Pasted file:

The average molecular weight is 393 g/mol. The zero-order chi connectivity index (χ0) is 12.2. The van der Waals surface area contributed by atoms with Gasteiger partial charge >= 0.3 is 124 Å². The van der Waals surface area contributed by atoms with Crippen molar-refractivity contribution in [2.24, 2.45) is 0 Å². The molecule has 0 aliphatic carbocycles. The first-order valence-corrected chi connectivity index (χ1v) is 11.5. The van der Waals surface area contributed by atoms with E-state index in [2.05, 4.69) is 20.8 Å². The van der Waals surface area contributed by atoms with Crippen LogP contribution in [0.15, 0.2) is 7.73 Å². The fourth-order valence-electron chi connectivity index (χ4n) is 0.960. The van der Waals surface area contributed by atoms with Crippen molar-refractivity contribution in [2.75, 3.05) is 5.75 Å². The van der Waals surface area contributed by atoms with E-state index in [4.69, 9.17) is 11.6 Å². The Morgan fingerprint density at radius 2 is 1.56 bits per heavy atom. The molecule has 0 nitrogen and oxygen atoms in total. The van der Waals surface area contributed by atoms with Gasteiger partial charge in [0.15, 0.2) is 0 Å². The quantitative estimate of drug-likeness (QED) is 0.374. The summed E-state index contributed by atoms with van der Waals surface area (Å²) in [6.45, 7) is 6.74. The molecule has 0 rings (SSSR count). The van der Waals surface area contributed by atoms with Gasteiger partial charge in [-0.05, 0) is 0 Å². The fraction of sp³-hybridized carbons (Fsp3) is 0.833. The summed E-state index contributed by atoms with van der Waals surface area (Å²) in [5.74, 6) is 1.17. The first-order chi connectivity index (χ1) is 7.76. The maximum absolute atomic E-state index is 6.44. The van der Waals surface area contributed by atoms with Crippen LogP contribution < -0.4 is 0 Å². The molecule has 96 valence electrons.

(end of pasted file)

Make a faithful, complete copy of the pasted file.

The average molecular weight is 393 g/mol. The zero-order chi connectivity index (χ0) is 12.2. The van der Waals surface area contributed by atoms with Gasteiger partial charge >= 0.3 is 124 Å². The van der Waals surface area contributed by atoms with Crippen molar-refractivity contribution in [2.24, 2.45) is 0 Å². The molecule has 0 aliphatic carbocycles. The first-order valence-corrected chi connectivity index (χ1v) is 11.5. The van der Waals surface area contributed by atoms with E-state index in [2.05, 4.69) is 20.8 Å². The van der Waals surface area contributed by atoms with Crippen LogP contribution in [0.15, 0.2) is 7.73 Å². The fourth-order valence-electron chi connectivity index (χ4n) is 0.960. The van der Waals surface area contributed by atoms with Crippen molar-refractivity contribution in [2.75, 3.05) is 5.75 Å². The van der Waals surface area contributed by atoms with E-state index in [4.69, 9.17) is 11.6 Å². The Morgan fingerprint density at radius 2 is 1.56 bits per heavy atom. The molecule has 0 nitrogen and oxygen atoms in total. The van der Waals surface area contributed by atoms with Gasteiger partial charge in [0.15, 0.2) is 0 Å². The quantitative estimate of drug-likeness (QED) is 0.374. The summed E-state index contributed by atoms with van der Waals surface area (Å²) in [6.45, 7) is 6.74. The molecule has 0 rings (SSSR count). The van der Waals surface area contributed by atoms with Gasteiger partial charge in [-0.05, 0) is 0 Å². The fraction of sp³-hybridized carbons (Fsp3) is 0.833. The summed E-state index contributed by atoms with van der Waals surface area (Å²) in [5.74, 6) is 1.17. The first-order chi connectivity index (χ1) is 7.76. The maximum absolute atomic E-state index is 6.44. The van der Waals surface area contributed by atoms with Crippen LogP contribution < -0.4 is 0 Å². The molecule has 96 valence electrons.